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Experimental design

One approach for management of second-growth temperate stands with conservation values is to favour legacy trees that contain red-listed or otherwise valuable associated species. Old hollow oaks (Quercus spp.), threatened by other invading trees, is one example. Oak regeneration also requires that enough light reaches the oak seedlings and saplings, and conservation-oriented partial cutting (conservation thinning) is one alternative for closed-canopy oak-rich forests. This is tested in the Swedish Oak Project, a BACI (Before-After-Control-Impact) field experiment that began in 2000 and is planned to be long-term. Because the forests contain many valuable trees and structures other than oaks, active management is not self-evident. Instead, we test non-traditional management (conservation thinning) versus minimal intervention – the latter alternative should not be neglected in research and management, and is sometimes called passive restoration.

Our 25 study sites are small nature reserves and woodland key habitats with large oaks and many other trees, essentially closed canopies, and basal areas of 20-38 square metres/hectare. About 60 years ago, canopy openness (% visible sky from the ground) was on average 50% and the sites have a history of agriculture (small fields and pasture woodland). The sites are spread over a large area and landscape factors are also analysed. At each site, we use one plot (1 hectare) for partial cutting, and one plot (1 hectare) nearby for minimal intervention, studying these both before and after cutting in the winter 2002/2003. We examine responses in vascular plants (herbs, shrubs and trees), bryophytes, lichens, saproxylic fungi, saproxylic and herbivorous beetles, fungus gnats (Mycetophilidae; Diptera and related families) and snails and slugs (terrestrial molluscs).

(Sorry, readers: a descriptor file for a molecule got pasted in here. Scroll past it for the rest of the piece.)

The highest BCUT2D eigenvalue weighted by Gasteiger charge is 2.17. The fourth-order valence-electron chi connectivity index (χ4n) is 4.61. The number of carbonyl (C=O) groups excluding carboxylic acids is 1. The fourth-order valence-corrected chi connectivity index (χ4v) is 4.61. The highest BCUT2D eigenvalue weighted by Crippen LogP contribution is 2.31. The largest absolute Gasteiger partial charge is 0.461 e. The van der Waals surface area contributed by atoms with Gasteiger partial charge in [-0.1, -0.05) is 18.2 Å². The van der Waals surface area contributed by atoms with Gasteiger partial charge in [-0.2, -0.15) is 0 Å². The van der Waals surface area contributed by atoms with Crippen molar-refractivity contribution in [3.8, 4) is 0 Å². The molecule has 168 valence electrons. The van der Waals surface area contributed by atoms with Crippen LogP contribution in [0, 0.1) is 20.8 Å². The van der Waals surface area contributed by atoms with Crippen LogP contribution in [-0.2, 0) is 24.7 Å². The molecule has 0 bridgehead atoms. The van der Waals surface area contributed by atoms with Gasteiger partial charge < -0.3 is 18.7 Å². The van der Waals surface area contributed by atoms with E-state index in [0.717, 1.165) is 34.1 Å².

These taxa were chosen to represent both light-demanding and shade-tolerant or dessication-sensitive organisms. We do not study birds and mammals, which are generally well-known in Sweden, and would have required large study sites. The region and landscape is a mosaic of many small scattered conservation forests. We cut about 25-30% of the basal area at each site, harvesting mainly smaller, intermediate and some larger trees to create more open conditions, especially around larger oaks. Tops, branches, and two dead oaks were left in each plot, the rest was harvested (the project was funded for tests of careful biofuel cutting for biodiversity).

Experimental design

Page Manager: Sven Toresson|Last update: 5/9/2016

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